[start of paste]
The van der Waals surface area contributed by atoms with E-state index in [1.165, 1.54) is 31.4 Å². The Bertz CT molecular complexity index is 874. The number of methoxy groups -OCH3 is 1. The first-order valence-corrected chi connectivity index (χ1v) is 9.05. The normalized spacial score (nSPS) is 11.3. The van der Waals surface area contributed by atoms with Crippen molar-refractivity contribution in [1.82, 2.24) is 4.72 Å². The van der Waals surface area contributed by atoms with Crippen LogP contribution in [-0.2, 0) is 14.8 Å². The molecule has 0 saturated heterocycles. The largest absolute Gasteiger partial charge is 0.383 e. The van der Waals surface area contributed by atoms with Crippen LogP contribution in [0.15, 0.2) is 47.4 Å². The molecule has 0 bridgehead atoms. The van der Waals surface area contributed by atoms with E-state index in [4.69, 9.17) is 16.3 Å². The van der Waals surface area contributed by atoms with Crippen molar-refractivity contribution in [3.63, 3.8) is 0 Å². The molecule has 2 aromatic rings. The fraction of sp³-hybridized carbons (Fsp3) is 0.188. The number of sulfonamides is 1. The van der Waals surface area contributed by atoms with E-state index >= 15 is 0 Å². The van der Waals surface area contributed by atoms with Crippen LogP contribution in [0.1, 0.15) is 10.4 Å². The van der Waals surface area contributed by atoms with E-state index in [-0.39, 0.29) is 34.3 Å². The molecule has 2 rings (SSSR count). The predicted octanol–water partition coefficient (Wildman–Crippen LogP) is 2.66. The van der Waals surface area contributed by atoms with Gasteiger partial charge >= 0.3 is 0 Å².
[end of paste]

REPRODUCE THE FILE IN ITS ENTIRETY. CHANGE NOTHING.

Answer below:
The van der Waals surface area contributed by atoms with E-state index in [1.165, 1.54) is 31.4 Å². The Bertz CT molecular complexity index is 874. The number of methoxy groups -OCH3 is 1. The first-order valence-corrected chi connectivity index (χ1v) is 9.05. The normalized spacial score (nSPS) is 11.3. The van der Waals surface area contributed by atoms with Crippen molar-refractivity contribution in [1.82, 2.24) is 4.72 Å². The van der Waals surface area contributed by atoms with Crippen LogP contribution in [-0.2, 0) is 14.8 Å². The molecule has 0 saturated heterocycles. The largest absolute Gasteiger partial charge is 0.383 e. The van der Waals surface area contributed by atoms with Crippen LogP contribution in [0.15, 0.2) is 47.4 Å². The molecule has 0 bridgehead atoms. The van der Waals surface area contributed by atoms with E-state index in [4.69, 9.17) is 16.3 Å². The van der Waals surface area contributed by atoms with Crippen molar-refractivity contribution in [3.63, 3.8) is 0 Å². The molecule has 2 aromatic rings. The fraction of sp³-hybridized carbons (Fsp3) is 0.188. The number of sulfonamides is 1. The van der Waals surface area contributed by atoms with E-state index >= 15 is 0 Å². The van der Waals surface area contributed by atoms with Crippen LogP contribution in [0.1, 0.15) is 10.4 Å². The van der Waals surface area contributed by atoms with E-state index in [-0.39, 0.29) is 34.3 Å². The molecule has 2 rings (SSSR count). The predicted octanol–water partition coefficient (Wildman–Crippen LogP) is 2.66. The van der Waals surface area contributed by atoms with Gasteiger partial charge >= 0.3 is 0 Å².